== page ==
It was the first time I really considered the need of consciously promoting a positive body image around my daughter. I walked into the bedroom to find her in front of the full-length mirror, turning this way and that with a frown on her face.
“Mummy, am I fat?” she asked. She was seven years old.
I’ll be honest, Victoria Beckham needn’t quake in her designer boots about the women in my family rivalling her in the stick-thin stakes. Our Italian genes have blessed us with curves a-plenty.
The media bombards our girls with images of the ‘perfect’ body, implying this is the ideal. No wonder so many of them feel somehow defective.
And yes, as a teen I had hang-ups. I was taller than most of my friends and felt clumsy and ungainly next to them. I’d stand with my shoulders rounded, embarrassed my figure was so much more developed. I’d look at size 6 dresses on the rails in Top Shop (that’s size 2 in the US or 34 in Europe) and only dream about fitting into them. Maybe I could get them over one leg.
But as an adult – and certainly since having children – I’ve grown to embrace what nature gave me. I don’t care that my stomach isn’t flat, everything wobbles a bit and my boobs disappear sideways when I lie on my back. I wear a bikini on the beach and don’t give a damn what I look like compared to those lithe young Turkish girls. (Well, not much of one.)
I hoped this was enough to show my daughter that we should, as they say, love the skin we’re in. But the media – movies, adverts, so many magazines – bombards our girls with images of the ‘perfect’ body, implying this is the ideal. No wonder so many of them feel somehow defective; how can they live up to such airbrushed perfection?
It’s a shame we feel it’s necessary, but if you’re worried about your child growing up with a negative body image, there are a few things you can do to combat it.
With younger children:
- Talk about how people have many different bodies and features – large and small, squashy tummies and flat ones, long noses and short legs – so they grow up with the idea whatever people look like is acceptable. Watching television or looking at pictures in books or magazines are great opportunities.
- Don’t let them think being ‘fat’ is somehow wrong. Kids quickly fix on the negative connotations around the word; try and use it as a neutral description in the same way you would say someone was tall or had blonde hair.
- Rethink how you talk about diet. The last thing you want is for your child to view food as the enemy. Make mealtimes about being together as a family, enjoying what tastes good. We’re eating broccoli because our bodies need the vitamins and iron to work properly, not because we’re trying to get thin.
- Follow a similar approach with exercise. If you’re going to the gym, explain it’s because you want to be stronger or have more energy – not to lose weight.
- This might be a tough one, but always be positive about yourself in front of your kids. Don’t let them hear you complain about being fat or how much you hate your hips. The message you send your children on how you feel about your own body is the biggest influencer on how they will regard their own. If you’re constantly in front of the mirror patting your stomach and sighing, they’ll do the same.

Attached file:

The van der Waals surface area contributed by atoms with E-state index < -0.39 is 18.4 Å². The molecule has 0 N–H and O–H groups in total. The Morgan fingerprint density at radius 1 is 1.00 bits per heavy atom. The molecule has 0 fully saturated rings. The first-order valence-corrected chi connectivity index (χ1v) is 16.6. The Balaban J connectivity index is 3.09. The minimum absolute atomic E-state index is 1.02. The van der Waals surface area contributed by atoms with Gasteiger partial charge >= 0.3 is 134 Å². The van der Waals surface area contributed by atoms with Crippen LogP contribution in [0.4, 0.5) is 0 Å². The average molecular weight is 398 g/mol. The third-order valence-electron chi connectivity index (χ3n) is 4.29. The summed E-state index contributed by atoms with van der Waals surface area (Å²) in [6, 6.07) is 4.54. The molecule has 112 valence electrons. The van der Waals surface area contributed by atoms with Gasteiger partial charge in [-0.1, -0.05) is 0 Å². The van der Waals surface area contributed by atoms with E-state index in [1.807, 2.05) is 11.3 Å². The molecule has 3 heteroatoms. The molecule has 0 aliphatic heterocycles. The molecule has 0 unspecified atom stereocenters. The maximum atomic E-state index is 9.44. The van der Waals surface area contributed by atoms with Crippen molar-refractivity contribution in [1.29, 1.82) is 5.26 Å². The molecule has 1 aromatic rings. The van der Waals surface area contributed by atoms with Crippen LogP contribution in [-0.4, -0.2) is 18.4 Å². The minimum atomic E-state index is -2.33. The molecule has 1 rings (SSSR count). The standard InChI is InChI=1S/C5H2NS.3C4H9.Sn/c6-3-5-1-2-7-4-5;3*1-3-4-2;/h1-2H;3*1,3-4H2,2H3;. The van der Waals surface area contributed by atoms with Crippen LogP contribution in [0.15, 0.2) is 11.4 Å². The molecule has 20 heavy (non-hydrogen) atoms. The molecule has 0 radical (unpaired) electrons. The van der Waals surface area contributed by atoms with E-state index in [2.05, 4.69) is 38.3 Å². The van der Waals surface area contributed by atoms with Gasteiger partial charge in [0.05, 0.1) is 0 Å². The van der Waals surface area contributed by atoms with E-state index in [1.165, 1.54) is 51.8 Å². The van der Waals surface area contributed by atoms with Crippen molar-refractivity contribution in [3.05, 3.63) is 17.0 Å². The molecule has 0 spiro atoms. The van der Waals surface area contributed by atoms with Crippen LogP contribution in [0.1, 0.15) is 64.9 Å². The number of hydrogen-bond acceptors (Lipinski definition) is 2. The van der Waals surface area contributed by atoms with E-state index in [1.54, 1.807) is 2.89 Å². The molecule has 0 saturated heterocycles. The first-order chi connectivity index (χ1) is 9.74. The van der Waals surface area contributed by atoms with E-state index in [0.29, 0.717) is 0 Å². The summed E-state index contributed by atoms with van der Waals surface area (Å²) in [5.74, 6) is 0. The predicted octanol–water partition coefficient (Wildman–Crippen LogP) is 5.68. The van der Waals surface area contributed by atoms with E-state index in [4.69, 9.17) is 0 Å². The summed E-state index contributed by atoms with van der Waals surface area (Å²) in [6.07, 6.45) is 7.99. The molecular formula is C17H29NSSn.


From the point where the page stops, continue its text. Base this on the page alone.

- If you hear your children criticising others for their physical traits, discuss it. Ask how they’d feel if someone said the same thing about them. Talk about the importance of other qualities – does it matter what someone looks like if they are kind, helpful or a good friend?
With older children:
- Adverts are a great opportunity to talk about promoting a positive body image. With older children, you can discuss why companies use certain shapes and types to convey their messages and why this might be unhelpful. You can also discuss the use of lighting or editing tools to manipulate images to make them appear flawless, and reinforce the message that what they see isn’t real.
- Never under-estimate your own influence. According to a report by Common Sense Media, kids who think their mothers don’t like their own bodies will probably grow up unhappy with theirs. Fathers have a particular role to play with daughters; if a girl feels her father is critical of her figure or weight, she is more likely to grow up with body issues.
- Invite your child to walk with you – perhaps to exercise the family dog or enjoy pleasant summer evenings outdoors. As well as establishing a non-intrusive exercise regime, it’s a good chance to talk naturally on neutral ground and explore any issues they have.
- Enlist your child’s help when it comes to food shopping and planning meals. It opens up a chance to discuss diet, and make sure they see there’s no big deal about allowing treats; the plan is to show them everything is ok in moderation.
- If you suspect your child has developed an eating disorder, such as anorexia or bulimia, seek specialist advice. Hard as it is, don’t confront them or start making a big deal over how much they are eating (or not eating).